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Saudi Aramco just got a high-profile pitch for its upcoming initial public offering. It came from the president of the United States himself.
The world's largest oil company will debut its shares on the Saudi domestic market, called the Tadawul, but it is also expected to list on at least one foreign exchange in the second half of next year. Its decision, which it has yet to announce, is being closely watched.
On Saturday, President Donald Trump specifically requested the company opt for the New York Stock Exchange, tweeting that the IPO would be "important" to the U.S. Trump is currently in Hawaii ahead of a 13-day tour through Asia.
The Big Board is the world's largest equity market trading companies with a combined market capitalization of $21.3 trillion as of June and is seen as an enduring symbol of American capitalism.
Where Saudi Aramco lists also carries weighty regulatory implications for the company, as listing on a U.S. or European exchange comes with financial disclosure requirements, as well as Western-style corporate governance and transparency expectations.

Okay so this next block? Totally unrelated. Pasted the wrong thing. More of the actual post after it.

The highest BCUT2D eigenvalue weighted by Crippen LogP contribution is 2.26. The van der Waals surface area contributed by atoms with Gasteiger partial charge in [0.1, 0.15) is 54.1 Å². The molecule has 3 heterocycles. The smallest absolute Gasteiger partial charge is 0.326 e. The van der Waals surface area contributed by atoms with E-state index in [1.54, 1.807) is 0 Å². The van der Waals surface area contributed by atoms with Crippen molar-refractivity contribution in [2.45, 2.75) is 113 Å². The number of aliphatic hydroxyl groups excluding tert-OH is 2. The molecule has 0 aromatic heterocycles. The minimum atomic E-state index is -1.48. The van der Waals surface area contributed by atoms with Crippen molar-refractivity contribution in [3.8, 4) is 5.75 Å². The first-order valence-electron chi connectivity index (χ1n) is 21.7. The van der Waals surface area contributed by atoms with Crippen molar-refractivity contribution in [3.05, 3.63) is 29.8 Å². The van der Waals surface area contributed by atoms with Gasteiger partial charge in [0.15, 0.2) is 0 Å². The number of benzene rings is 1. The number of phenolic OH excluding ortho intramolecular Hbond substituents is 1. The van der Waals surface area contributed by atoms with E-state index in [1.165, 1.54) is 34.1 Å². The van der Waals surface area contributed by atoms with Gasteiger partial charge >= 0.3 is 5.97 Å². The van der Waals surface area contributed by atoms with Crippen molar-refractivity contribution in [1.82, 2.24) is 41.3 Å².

The Trump administration has been engaged in an aggressive courtship of Saudi Arabia, in part as a check against the ambitions of Iran. In May, as part of Trump's maiden trip abroad, the U.S. inked a $350 billion arms deal with the nation, in a move that solidified an alliance marred by controversy over the years.
Saudi Aramco's offering is likely to be one of the biggest, if not the biggest, in history. Depending on who's being asked, the company's valuation is pegged at somewhere north of $1 trillion. Recently, the company has appointed JPMorgan Chase, Morgan Stanley and HSBC to assist with its mammoth IPO next year.
Last month, Saudi Aramco CEO Amin Nasser told CNBC the plan to take a portion of the state-owned oil giant's business public next year remained on track, but was cagey about its choice of an international listing venue.
In that interview, Nasser said that the Saudis "enjoyed" Trump's trip to the kingdom, calling it "a very successful visit... [that] gained a lot of support here in terms of strengthening relations and collaboration between Saudi Arabia and the U.S."
Spokespeople for both Saudi Aramco and the NYSE declined to comment on Saturday.
—CNBC's Sam Meredith and Holly Gamble contributed to this article.